Exercise in Morbid Obesity
An exercise program can be quite intimidating for someone who is suffering from obesity because it can make physical exertion very difficult and going to the gym a daunting task. Although exercise has been shown to improve weight loss, there are certain factors which may make this difficult and having obesity may already show signs that exercise may be ineffective for you at this stage of your weight loss journey.
A 1997 report conducted by the National Health and Medical Research Council for the Australian Government determined conclusively that exercise:
- without diet changes, resulted in small amounts of weight loss
- keeps muscle weight on during diet restrictions
- raises resting metabolic rates and increased fat oxidation
- lowers blood pressure and cholesterol
- can help stabilise weight loss and keep weight levels lower.
Then in 2002, Australian researchers further reviewed just how effective the current treatments for severe obesity were in patients and found that weight loss surgery was the only effective option available for this subset of patients at the time. It may seem like a stretch, but for people who are truly suffering from this chronic disease which causes insidious damage over time, surgery was in fact the only solution that was significantly effective in helping these patients.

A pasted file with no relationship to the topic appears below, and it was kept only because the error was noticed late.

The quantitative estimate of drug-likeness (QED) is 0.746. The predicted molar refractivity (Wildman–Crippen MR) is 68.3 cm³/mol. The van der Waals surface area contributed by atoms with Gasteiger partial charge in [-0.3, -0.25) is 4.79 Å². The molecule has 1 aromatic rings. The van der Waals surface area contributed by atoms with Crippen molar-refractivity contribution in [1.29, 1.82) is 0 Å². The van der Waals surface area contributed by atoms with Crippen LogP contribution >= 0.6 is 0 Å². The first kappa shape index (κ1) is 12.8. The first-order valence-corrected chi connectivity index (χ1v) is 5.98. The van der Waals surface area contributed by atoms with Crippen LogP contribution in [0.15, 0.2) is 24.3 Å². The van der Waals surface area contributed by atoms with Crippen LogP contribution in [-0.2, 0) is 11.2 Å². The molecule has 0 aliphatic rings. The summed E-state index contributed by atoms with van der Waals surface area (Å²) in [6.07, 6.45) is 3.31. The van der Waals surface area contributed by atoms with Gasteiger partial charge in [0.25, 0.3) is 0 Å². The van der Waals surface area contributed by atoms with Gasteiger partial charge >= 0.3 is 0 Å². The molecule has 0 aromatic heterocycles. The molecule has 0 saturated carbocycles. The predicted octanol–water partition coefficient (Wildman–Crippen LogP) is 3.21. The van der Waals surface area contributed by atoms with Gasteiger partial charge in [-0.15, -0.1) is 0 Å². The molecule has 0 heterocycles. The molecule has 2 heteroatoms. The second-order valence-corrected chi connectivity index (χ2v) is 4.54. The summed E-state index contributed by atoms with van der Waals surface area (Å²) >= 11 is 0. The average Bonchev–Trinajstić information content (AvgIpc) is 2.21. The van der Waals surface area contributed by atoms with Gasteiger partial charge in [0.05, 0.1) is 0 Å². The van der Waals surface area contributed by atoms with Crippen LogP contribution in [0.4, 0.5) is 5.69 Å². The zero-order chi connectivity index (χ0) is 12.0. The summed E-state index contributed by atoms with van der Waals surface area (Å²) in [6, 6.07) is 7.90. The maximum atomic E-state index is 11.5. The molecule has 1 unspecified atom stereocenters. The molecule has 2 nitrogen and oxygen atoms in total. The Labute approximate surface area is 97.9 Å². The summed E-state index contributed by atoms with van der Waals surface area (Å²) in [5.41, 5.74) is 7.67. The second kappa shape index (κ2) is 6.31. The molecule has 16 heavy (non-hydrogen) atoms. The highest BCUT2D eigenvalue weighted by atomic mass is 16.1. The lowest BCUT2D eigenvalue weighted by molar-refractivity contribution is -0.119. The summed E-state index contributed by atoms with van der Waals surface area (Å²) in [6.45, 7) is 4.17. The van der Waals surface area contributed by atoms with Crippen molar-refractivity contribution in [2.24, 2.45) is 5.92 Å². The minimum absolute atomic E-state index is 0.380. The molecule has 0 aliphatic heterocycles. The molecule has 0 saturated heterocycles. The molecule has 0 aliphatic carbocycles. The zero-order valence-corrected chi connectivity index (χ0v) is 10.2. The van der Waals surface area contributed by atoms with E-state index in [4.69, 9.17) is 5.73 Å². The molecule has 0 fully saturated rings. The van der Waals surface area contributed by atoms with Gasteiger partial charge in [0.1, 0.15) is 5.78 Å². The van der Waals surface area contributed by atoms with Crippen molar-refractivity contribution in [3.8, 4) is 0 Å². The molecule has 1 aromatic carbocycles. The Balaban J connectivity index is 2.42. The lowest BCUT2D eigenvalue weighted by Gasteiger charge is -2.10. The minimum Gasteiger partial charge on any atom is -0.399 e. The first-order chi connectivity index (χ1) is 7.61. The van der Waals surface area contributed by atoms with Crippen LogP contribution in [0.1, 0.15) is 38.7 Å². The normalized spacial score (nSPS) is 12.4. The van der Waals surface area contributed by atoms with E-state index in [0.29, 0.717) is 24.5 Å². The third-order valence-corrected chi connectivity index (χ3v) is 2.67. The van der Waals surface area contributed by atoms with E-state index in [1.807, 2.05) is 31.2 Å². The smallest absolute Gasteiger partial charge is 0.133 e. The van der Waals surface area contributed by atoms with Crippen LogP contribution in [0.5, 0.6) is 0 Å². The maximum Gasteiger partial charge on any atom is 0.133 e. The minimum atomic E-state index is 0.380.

As a bariatric surgeon will tell you, obesity can be largely genetic and this can make exercise futile and dreary for patients who are genetically predisposed to obesity. The psychological effects this can have on people can be disheartening. And with family and friends telling you that you are lazy, or that it is just your diet that has created this problem, they would be completely incorrect in their assumptions for patients whose obesity is due to a combination of their genetics and the environment.